Professional Experience and Personal Reflections
by Lisa Bowstead, Founder

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Do you have to take the AP exam
if you take an AP class? 
 May 3, 2013

“Advanced Placement” classes were originally intended to give high school seniors an opportunity to get a head-start on college courses. Colleges like to see AP classes on a student’s transcript. Because AP exams are AFTER most college acceptance decisions, the only thing at stake for a senior is whether they might get college credit for the class.

In recent decades, fewer students are waiting until their senior year to take AP courses. The college admissions race is pushing students to take on more ambitious academic challenges in an attempt to get a leg-up on their peers: juniors and even sophomores are taking multiple AP courses. The younger students, who are still developing academically, carry a much heavier burden: if they don’t do well on their AP exams, they will tarnish their transcript! 

Looking at it from the perspective of a college admissions team, if a class is called "AP," the expectation is that the AP exam is part of the course. If a student doesn't take the exam, the logical deduction would be that the student didn't fulfill the course. If a student has opted-out of an AP exam, it might be prudent to offer an explanation to the academically competitive colleges.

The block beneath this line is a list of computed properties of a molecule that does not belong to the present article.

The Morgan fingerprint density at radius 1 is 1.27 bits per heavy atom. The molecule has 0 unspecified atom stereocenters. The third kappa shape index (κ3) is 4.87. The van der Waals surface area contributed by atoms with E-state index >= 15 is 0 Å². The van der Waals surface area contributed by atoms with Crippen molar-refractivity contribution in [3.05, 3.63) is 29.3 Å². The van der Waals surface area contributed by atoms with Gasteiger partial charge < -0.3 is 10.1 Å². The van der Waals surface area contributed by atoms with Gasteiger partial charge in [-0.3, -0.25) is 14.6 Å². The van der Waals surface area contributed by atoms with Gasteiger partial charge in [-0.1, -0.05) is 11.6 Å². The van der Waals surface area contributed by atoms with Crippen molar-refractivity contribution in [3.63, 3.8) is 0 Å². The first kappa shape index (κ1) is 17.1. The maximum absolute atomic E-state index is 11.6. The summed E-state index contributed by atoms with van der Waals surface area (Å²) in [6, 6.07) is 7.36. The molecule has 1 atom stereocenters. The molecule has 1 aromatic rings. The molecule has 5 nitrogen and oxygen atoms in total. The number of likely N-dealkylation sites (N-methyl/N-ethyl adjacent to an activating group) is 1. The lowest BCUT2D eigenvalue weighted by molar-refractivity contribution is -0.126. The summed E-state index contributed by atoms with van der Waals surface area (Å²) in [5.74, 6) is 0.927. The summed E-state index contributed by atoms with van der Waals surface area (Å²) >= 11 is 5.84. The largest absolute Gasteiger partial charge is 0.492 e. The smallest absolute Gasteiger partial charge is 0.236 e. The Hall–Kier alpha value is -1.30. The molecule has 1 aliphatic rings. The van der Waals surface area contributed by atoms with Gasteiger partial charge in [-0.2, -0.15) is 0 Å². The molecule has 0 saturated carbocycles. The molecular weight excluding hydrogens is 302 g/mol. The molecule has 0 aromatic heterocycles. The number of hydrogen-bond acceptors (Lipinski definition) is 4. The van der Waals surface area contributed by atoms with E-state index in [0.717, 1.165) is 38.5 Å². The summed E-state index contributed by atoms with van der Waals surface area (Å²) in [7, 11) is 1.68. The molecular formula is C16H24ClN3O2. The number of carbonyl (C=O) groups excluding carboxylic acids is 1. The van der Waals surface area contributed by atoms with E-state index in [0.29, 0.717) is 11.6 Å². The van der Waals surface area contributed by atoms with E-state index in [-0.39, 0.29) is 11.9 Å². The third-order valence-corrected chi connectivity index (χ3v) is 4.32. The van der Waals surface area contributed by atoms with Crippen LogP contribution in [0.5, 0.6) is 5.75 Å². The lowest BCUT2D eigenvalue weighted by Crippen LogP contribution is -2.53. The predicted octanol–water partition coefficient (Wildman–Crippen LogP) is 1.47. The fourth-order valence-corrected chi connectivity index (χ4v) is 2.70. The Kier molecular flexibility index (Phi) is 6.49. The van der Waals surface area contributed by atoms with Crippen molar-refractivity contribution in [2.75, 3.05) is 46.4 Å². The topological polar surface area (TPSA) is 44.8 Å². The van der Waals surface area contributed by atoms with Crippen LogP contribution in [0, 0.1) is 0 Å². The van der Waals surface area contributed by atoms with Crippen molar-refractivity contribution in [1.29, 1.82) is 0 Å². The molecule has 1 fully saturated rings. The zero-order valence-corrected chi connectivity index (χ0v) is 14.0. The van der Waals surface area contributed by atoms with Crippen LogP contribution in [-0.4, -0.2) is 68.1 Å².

To make matters worse, students who have taken-on multiple AP classes might have the unfortunate luck of being scheduled for two AP exams in one day. This in itself is a huge undertaking, and undoubtedly has a detrimental result on the student’s performance on both exams. I am sure that most students facing this prospect have debated at length whether it is better to do your best on one test, or less than your best on two.

Well, it depends...

Whether an AP exam "matters" is a question to ponder separately for each college that the student is considering. Every college is different, and every student application is unique. A student transcript can be “strong” for a competitive college without a single AP class, some colleges are looking for very specific classes and exams (SAT Subject and AP), and still others are shifting their review process away from exams and towards other aspects of the student’s application. The bottom line: each student needs to present a strong application for each college, as measured by each college's specific criteria. 

A final comment: Many High Schools offer AP courses under the name of "Advanced." This gives students the option of taking the AP exam.  I'd like to see more high schools do this, as it gives students (especially those who may not test well) an opportunity to pursue challenging classes without the worry of damaging their transcript for college admissions.